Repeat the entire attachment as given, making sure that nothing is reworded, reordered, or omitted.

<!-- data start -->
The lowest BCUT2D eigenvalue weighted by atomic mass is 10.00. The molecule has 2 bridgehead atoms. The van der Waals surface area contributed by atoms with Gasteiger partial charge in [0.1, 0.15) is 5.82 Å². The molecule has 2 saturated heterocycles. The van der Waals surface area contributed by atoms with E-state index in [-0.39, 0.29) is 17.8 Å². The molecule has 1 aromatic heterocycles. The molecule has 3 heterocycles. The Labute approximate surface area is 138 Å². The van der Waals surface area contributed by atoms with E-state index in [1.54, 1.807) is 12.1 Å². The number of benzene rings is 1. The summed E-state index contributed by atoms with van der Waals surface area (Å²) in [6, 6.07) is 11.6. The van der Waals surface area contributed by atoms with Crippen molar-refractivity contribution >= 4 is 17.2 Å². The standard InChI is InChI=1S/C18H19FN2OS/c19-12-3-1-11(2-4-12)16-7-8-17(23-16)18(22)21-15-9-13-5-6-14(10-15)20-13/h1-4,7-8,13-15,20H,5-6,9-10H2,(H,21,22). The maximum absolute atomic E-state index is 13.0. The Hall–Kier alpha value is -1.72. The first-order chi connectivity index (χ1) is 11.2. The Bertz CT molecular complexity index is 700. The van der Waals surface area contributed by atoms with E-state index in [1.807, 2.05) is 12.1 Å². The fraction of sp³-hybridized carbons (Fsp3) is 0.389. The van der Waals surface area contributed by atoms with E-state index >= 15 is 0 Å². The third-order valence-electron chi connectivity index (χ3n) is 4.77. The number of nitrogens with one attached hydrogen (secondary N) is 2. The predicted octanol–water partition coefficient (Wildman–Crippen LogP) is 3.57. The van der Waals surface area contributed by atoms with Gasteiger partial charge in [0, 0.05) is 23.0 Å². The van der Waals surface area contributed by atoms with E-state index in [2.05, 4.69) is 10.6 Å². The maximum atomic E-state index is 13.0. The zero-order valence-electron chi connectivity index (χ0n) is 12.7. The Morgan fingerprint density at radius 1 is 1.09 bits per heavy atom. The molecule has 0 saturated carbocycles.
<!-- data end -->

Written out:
The lowest BCUT2D eigenvalue weighted by atomic mass is 10.00. The molecule has 2 bridgehead atoms. The van der Waals surface area contributed by atoms with Gasteiger partial charge in [0.1, 0.15) is 5.82 Å². The molecule has 2 saturated heterocycles. The van der Waals surface area contributed by atoms with E-state index in [-0.39, 0.29) is 17.8 Å². The molecule has 1 aromatic heterocycles. The molecule has 3 heterocycles. The Labute approximate surface area is 138 Å². The van der Waals surface area contributed by atoms with E-state index in [1.54, 1.807) is 12.1 Å². The number of benzene rings is 1. The summed E-state index contributed by atoms with van der Waals surface area (Å²) in [6, 6.07) is 11.6. The van der Waals surface area contributed by atoms with Crippen molar-refractivity contribution >= 4 is 17.2 Å². The standard InChI is InChI=1S/C18H19FN2OS/c19-12-3-1-11(2-4-12)16-7-8-17(23-16)18(22)21-15-9-13-5-6-14(10-15)20-13/h1-4,7-8,13-15,20H,5-6,9-10H2,(H,21,22). The maximum absolute atomic E-state index is 13.0. The Hall–Kier alpha value is -1.72. The first-order chi connectivity index (χ1) is 11.2. The Bertz CT molecular complexity index is 700. The van der Waals surface area contributed by atoms with E-state index in [1.807, 2.05) is 12.1 Å². The fraction of sp³-hybridized carbons (Fsp3) is 0.389. The van der Waals surface area contributed by atoms with E-state index >= 15 is 0 Å². The third-order valence-electron chi connectivity index (χ3n) is 4.77. The number of nitrogens with one attached hydrogen (secondary N) is 2. The predicted octanol–water partition coefficient (Wildman–Crippen LogP) is 3.57. The van der Waals surface area contributed by atoms with Gasteiger partial charge in [0, 0.05) is 23.0 Å². The van der Waals surface area contributed by atoms with E-state index in [2.05, 4.69) is 10.6 Å². The maximum atomic E-state index is 13.0. The zero-order valence-electron chi connectivity index (χ0n) is 12.7. The Morgan fingerprint density at radius 1 is 1.09 bits per heavy atom. The molecule has 0 saturated carbocycles.